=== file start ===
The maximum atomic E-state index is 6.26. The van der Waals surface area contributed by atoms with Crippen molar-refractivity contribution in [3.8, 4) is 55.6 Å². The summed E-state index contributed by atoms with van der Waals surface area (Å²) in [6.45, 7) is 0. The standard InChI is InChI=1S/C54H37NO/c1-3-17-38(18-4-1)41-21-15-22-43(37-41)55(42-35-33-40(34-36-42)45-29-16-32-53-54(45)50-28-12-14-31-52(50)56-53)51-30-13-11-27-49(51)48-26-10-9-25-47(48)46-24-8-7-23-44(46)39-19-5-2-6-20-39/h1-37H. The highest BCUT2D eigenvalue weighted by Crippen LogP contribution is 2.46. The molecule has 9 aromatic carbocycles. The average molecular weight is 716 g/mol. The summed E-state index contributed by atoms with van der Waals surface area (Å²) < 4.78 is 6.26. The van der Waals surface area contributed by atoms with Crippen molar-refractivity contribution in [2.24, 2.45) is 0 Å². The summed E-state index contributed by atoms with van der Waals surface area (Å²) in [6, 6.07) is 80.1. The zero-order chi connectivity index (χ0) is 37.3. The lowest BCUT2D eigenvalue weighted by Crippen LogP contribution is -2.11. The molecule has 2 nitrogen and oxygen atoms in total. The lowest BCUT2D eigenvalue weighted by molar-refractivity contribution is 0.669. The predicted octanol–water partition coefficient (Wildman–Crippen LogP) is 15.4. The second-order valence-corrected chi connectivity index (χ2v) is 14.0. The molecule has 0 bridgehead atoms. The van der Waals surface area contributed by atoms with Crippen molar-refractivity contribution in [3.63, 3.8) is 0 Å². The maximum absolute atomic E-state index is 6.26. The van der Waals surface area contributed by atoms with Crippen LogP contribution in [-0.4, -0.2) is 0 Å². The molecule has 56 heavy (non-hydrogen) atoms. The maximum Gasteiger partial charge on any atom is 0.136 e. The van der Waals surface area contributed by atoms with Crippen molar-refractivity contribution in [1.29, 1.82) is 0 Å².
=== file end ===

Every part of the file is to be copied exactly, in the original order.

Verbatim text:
The maximum atomic E-state index is 6.26. The van der Waals surface area contributed by atoms with Crippen molar-refractivity contribution in [3.8, 4) is 55.6 Å². The summed E-state index contributed by atoms with van der Waals surface area (Å²) in [6.45, 7) is 0. The standard InChI is InChI=1S/C54H37NO/c1-3-17-38(18-4-1)41-21-15-22-43(37-41)55(42-35-33-40(34-36-42)45-29-16-32-53-54(45)50-28-12-14-31-52(50)56-53)51-30-13-11-27-49(51)48-26-10-9-25-47(48)46-24-8-7-23-44(46)39-19-5-2-6-20-39/h1-37H. The highest BCUT2D eigenvalue weighted by Crippen LogP contribution is 2.46. The molecule has 9 aromatic carbocycles. The average molecular weight is 716 g/mol. The summed E-state index contributed by atoms with van der Waals surface area (Å²) < 4.78 is 6.26. The van der Waals surface area contributed by atoms with Crippen molar-refractivity contribution in [2.24, 2.45) is 0 Å². The summed E-state index contributed by atoms with van der Waals surface area (Å²) in [6, 6.07) is 80.1. The zero-order chi connectivity index (χ0) is 37.3. The lowest BCUT2D eigenvalue weighted by Crippen LogP contribution is -2.11. The molecule has 2 nitrogen and oxygen atoms in total. The lowest BCUT2D eigenvalue weighted by molar-refractivity contribution is 0.669. The predicted octanol–water partition coefficient (Wildman–Crippen LogP) is 15.4. The second-order valence-corrected chi connectivity index (χ2v) is 14.0. The molecule has 0 bridgehead atoms. The van der Waals surface area contributed by atoms with Crippen molar-refractivity contribution in [3.63, 3.8) is 0 Å². The maximum absolute atomic E-state index is 6.26. The van der Waals surface area contributed by atoms with Crippen LogP contribution in [-0.4, -0.2) is 0 Å². The molecule has 56 heavy (non-hydrogen) atoms. The maximum Gasteiger partial charge on any atom is 0.136 e. The van der Waals surface area contributed by atoms with Crippen molar-refractivity contribution in [1.29, 1.82) is 0 Å².